Robert Creighton, who played Amos in Chicago, did a show-stopping rendition of “Mr. Cellophane,” about a guy who nobody notices. And I liked his tough-guy “The Life of the Party” from The Happy Time, (1968) where he declared with aggressive swagger, “beside the caviar and chocolate soufflé you‘ve got to have me there — the life of the party.”
Sally Mays was dramatic and perky as Fräulein Schneider in Cabaret singing “So What.” “For the sun will rise/ And the moon will set/ And learn how to settle/ For what you get.”
I liked Sandy Sharlott‘s jazzy, interpretation of “I am my own best friend” from Chicago.
Jim Brochu is a writer/actor/singer of prodigious talents, and on this evening he became Zorba from the Kander and Ebb show. Gruff, with panache, he transported us to the musical stage where he acted and sang the role.
Anna Rafe Wright did a terrific duet with Steve Ross inquiring, in a comic, deadpan, “What ever happened to class?” It was sung in Chicago by killer Velma and a prison matron. I loved the Wright-Ross version.
Lauren Stanford, a new gal on the cabaret block, was a charming ingénue with a clear soprano in “A Quiet Thing,” from the play of 1965.
Not so quiet was T. Oliver Reed doing “Razzle Dazzle” (Chicago again). Reed, a terrific tenor, gave us the glint of a con man and a bit of Fosse soft shoe. He dazzled the audience. Then he added elegant dramatics to “The Kiss of the Spider Woman.”
It seemed near the end when Penny Fuller, in the full spirit of the play, reprised the major songs from Cabaret. She was the original Sally Bowles in 1966 and did “Wilkommen,” then channeled Lotte Lenya in “Don‘t Tell Mama,” and finished as a British Sally singing in the Berlin cabaret. It was a great almost finish.
Almost, because Marilyn Maye was kept till last. Now 87, her sound is still as strong as a horn. She offered a sense of hope and also sorrow in a jazzy torch song from Cabaret, “Maybe this time I‘ll be lucky.”
“What I Did for…Taking a Chance on LOVE”
This last evening was divided between the music of Vernon Duke and Marvin Hamlisch.
I was fascinated to learn Duke‘s history. Vladimir Aleksandrovich Dukelsky came to the U.S. in 1921, escaping the civil war in Russia. He was a classical composer. A year later, he met George Gershwin, added a new style and, at Gershwin‘s suggestion, a new name, Vernon Duke. His hits included April in Paris (1932), Autumn in New York (1934), I Like the Likes of You (1934), and I Can’t Get Started (1936).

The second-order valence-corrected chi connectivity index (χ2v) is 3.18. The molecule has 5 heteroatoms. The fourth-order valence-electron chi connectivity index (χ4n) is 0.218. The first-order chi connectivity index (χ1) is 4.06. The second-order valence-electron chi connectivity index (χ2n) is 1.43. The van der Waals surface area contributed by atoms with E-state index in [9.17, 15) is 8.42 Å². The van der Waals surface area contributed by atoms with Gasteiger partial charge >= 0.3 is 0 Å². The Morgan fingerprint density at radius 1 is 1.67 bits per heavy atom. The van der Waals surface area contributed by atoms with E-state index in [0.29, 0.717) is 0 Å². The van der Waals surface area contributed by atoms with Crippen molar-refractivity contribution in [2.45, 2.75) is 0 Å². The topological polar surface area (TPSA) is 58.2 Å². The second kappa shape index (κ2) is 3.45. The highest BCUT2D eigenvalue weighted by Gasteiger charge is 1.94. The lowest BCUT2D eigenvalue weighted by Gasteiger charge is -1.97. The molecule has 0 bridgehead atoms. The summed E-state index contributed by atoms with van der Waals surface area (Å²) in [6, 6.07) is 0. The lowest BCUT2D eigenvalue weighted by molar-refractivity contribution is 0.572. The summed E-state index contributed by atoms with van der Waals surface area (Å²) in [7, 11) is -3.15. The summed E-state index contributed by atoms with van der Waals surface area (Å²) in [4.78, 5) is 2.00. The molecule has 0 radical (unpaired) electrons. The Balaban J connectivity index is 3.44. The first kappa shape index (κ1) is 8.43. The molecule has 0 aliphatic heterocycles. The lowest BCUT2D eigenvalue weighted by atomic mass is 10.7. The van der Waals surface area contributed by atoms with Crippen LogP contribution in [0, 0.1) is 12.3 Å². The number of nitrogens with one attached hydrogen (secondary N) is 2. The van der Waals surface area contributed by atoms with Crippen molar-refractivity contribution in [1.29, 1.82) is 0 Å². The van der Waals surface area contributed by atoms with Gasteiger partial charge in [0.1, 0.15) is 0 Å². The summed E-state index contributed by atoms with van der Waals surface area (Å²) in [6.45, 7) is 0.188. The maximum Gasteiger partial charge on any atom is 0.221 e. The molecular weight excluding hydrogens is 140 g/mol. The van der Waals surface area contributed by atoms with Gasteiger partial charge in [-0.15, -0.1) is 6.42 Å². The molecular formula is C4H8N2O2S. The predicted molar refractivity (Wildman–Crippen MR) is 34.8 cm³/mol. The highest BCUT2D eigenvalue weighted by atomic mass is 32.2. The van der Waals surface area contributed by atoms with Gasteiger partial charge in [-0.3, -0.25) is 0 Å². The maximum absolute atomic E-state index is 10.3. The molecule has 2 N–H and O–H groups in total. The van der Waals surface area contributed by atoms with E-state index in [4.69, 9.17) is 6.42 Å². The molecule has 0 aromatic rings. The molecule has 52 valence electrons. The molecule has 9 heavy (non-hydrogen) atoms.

Alexis Cole, in a flowing white gown that evoked the mood, did a delightful rendition of “April in Paris,” lyrics by E. Y. (Yip) Harburg (1932) with a hint of jazz, sudden up notes and an ethereal sound turning the words into poetry.
John Ryan was a comic apparition in a suit of red, orange and blue patches, but did a fine jazzy medley, calling up the styles of Bobby Short and Lena Horne, first for “I Like the Likes of You” (Harburg, 1933) and then for “Cabin in the Sky” (lyrics by John La Touche, 1940).
Soprano Shana Farr astonished us by singing without a mike. Elegant in a long silvery gown, she held everyone‘s attention for a bell-sweet “The Love I Long For,” from Sadie Thompson (lyrics Howard Dietz, 1944).
Eric Yves Garcia has a great rich baritone and charms with his jazzy inflection. He accompanied his “I Can‘t Get Started” (Ira Gershwin‘s lyrics) from The Ziegfield Follies of 1936 with a terrific jive piano.
Tammy Mccann has a rich lovely lazy voice with a range from low to high, and a hint of the South in those sulky low notes. They came through in “Autumn in New York,” (1934) for which Duke also wrote the words.
Marvin Hamlisch was a composer of the next generation, beginning in the 60s. His parents were immigrants from Vienna, and he went to Queens College. He did the music for The Way We Were, The Sting, A Chorus Line, and more.
Raissa Katona Bennett, with a soft sweet soprano, created an ethereal mood for “Ordinary miracles,” with lyrics by Alan Bergman and Marilyn Bergman.
Eva Kantor matched a nice soprano with a show biz mood in the comic “A Beat Behind,” (lyrics by David Zippel) from The Goodbye Girl.
I liked Valerie Lemon, whose rich soprano elevated “That‘s How I Say Goodbye” (lyrics Craig Carnelia).
Of course a longtime favorite is Marieanne Meringolo, whose mid-range voice and style is perfect for the cabaret mood. It was just right for the jazz inflection she brought to her rendition of “The Way We Were,” (lyrics Alan Bergman and Marilyn Bergman).
This October in New York, sophistication reigned.
Next year‘s event will be October 18-21, 2016 at Lincoln Center‘s Rose Theater, Broadway and 60th Street.
The 26th New York Cabaret Convention. Mabel Mercer Foundation. Town Hall, 123 West 43rd Street, New York City. Oct. 13-16, 2015. 10/21/15.